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The Laws of Texas, 1822-1897 Volume 1

for Austin's Colony.


and the civil affairs of the local government, and also to attend in person,
to the administration of justice, through all its perplexing details,
in every small case that might occur; continued the two alcalde's districts,
into which the settlement had. been previously divided, by order
of the governor of Texas, Jose Feliu Trespalacios, and likewise formed
some additional ones, directing that an alcalde or justice should be
elected by the people in each; he gave these alcades jurisdiction to 200
dollars, with an appeal to him, as the judge of the colony, on all sumns
over 25 dollars. IHe also formed a code of provisional regulations, in
civil and criminal matters, which was approved by the governor of
In the month of September, 1824, Mlr. Samuel M. Williams was apponted
by Austin, secretary of the local government of the colony, which
appointment was approved by the governor of Texas, and since that
time, he has discharged the duties of that office with a degree of fidelity
and industry, which justly entitles him to the approbation and confidence
of the inhabitants of this settlement. Austin not having the
means of paying him a compensation equal to his services, he has labored
without an adequate salary; and the perquisites which he has received
in five years would not have supported him one. The land and other
records of this colony, present abundant evidence of his neatness and
accuracy; and the register, or record book, in which the land documents,
and title deeds, are recorded, will forever afford proof of the labor, care
and precaution, that have been devoted for the perpetuation of those
important documents. It will be remembered that this labor, the formation
of the register, was gratuitous on the part of Austin, and the secretary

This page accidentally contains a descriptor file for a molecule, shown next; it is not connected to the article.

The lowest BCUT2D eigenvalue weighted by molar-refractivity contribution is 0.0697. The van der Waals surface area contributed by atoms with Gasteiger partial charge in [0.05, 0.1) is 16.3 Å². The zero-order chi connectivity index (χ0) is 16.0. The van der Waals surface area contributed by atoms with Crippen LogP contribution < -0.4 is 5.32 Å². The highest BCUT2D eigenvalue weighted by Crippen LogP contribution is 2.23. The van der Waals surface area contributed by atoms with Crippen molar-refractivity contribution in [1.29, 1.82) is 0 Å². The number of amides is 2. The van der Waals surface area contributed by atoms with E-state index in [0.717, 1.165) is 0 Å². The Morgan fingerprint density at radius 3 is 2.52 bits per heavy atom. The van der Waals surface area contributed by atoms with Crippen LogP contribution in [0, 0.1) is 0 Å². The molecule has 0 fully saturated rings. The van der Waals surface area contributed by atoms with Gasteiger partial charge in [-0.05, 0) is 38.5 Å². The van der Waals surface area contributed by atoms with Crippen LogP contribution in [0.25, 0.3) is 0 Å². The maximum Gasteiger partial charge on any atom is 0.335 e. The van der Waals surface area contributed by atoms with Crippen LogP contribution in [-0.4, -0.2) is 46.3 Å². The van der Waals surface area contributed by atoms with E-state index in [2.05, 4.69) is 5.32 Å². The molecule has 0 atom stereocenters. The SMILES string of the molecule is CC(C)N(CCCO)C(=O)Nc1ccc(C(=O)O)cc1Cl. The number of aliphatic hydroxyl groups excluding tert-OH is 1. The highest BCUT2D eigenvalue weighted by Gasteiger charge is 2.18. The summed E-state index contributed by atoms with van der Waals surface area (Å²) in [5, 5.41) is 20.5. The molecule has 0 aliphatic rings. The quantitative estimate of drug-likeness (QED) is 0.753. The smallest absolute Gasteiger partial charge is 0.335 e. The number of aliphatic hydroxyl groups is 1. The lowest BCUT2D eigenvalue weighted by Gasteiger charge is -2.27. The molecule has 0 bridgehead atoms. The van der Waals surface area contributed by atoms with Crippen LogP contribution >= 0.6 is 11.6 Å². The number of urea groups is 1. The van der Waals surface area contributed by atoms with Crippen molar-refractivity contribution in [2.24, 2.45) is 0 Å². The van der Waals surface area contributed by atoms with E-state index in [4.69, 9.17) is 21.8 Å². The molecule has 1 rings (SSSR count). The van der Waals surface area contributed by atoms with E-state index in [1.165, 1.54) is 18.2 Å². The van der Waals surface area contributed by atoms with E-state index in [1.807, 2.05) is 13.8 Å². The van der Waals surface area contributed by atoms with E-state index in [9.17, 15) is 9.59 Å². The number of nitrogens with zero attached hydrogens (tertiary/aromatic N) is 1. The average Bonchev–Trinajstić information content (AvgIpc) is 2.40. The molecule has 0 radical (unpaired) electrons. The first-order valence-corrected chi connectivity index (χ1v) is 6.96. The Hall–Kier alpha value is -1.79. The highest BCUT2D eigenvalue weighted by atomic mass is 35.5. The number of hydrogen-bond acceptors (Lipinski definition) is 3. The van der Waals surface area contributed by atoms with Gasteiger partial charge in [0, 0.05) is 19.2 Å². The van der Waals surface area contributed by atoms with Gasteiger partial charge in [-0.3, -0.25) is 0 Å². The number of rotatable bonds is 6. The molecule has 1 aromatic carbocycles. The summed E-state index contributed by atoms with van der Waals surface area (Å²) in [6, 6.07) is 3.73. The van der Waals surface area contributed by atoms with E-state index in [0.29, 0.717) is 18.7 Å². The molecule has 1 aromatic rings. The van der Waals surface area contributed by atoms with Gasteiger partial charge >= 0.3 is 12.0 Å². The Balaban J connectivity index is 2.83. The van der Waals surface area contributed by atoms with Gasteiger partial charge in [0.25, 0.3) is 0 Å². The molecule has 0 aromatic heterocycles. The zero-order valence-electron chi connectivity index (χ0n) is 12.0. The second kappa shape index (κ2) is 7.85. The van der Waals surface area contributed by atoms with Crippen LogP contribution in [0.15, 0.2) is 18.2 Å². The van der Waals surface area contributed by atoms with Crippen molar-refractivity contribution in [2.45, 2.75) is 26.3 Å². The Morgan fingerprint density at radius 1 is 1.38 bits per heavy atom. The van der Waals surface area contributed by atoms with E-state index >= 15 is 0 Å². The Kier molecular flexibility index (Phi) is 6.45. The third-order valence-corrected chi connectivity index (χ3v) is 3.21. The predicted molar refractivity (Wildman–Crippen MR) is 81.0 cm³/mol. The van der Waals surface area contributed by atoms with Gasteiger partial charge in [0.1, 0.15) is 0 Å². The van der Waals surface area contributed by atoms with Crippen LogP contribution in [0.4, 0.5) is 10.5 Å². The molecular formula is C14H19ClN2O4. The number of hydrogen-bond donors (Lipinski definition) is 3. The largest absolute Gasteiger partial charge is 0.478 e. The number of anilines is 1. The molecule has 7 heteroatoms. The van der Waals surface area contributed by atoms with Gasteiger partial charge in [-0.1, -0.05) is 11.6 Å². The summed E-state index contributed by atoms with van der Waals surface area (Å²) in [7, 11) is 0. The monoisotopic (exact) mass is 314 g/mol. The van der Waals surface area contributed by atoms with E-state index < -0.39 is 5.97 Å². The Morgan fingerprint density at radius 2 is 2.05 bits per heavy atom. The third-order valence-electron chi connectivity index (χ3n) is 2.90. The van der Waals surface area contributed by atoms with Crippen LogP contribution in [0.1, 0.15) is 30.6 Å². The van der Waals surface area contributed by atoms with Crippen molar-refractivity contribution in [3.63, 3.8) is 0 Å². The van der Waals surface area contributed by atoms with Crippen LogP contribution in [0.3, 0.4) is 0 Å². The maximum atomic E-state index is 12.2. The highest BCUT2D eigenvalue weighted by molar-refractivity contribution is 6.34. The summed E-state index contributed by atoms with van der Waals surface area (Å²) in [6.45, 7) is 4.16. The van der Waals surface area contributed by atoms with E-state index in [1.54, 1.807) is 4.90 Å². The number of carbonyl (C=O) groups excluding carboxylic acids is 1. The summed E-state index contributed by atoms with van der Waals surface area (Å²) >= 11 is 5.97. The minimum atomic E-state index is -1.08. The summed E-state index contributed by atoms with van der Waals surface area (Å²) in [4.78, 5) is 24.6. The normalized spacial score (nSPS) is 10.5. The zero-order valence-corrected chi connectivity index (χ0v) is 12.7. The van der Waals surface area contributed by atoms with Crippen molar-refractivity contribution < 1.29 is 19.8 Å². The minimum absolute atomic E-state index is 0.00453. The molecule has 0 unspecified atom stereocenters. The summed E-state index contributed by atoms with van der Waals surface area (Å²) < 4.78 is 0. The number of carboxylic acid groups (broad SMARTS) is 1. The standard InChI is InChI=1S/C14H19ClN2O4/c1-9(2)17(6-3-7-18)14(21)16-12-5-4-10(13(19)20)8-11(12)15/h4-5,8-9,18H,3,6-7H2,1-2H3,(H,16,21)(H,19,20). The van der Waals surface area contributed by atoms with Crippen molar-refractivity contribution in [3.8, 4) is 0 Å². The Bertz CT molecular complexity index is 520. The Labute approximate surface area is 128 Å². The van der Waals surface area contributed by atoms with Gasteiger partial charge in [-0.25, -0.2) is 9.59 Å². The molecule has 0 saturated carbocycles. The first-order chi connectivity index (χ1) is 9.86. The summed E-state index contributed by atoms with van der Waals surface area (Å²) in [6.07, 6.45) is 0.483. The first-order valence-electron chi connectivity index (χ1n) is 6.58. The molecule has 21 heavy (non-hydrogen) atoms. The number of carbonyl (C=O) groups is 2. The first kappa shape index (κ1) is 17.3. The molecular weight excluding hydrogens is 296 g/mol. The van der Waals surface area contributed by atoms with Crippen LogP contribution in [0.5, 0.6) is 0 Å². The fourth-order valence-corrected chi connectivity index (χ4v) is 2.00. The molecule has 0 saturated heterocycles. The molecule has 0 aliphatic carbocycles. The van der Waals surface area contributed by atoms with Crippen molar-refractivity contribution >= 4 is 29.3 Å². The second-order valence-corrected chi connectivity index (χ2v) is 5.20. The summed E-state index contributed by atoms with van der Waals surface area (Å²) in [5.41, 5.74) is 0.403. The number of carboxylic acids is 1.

Williams. Neither of them have ever received one cent of comp.ensation
for it. The former considered it necessary for the future security
of the settlers, that the records should be placed in such a shape, as
would render them less liable to be lost or defaced, than they would be,
in their original state; for, agreeably to the mode of issuing the titles,
each one was on a separate and loose sheet of stamp paper, the original
being retained in the office as the record, and a certified copy issued to
the interested person. It is evident, that records kept in that way would
be liable in time, to wear out, and be totally destroyed, even if they
were not misplaced, and lest any difficulties should arise from this, Austin
petitioned the government of the state, that an order might be issued
from the competent authority, for the transfer of all the records of the
colony, that were on loose sheets of paper, into a large bound register
or record book. The said order was accordingly issued, prescribing, particularly,
the mode of making such transfer, and declaring that documents
thus transferred, should have the same validity in law, as the
originals. The mode of transfer was, that each document should be
copied into said register, and then compared, word for word, with the
original, by the commissioner Gasper Floris, the empresario Austin, and
the alcade of the jurisdiction; all of whom should certify that each document
was truly copied from the original, and then sign their names,
with two witnesses. This was an immense labor; for, independent of the
documents and title deeds, it also included the plot of each tract, at
the end of the title. Austin paid the surveyor, Seth Ingram at the rate
of five dollars per day, for this part of the work.
It will be seen by an examination of the authority that was vested

Gammel, Hans Peter Mareus Neilsen. The Laws of Texas, 1822-1897 Volume 1. Austin, Texas. The Portal to Texas History. Accessed May 3, 2016.

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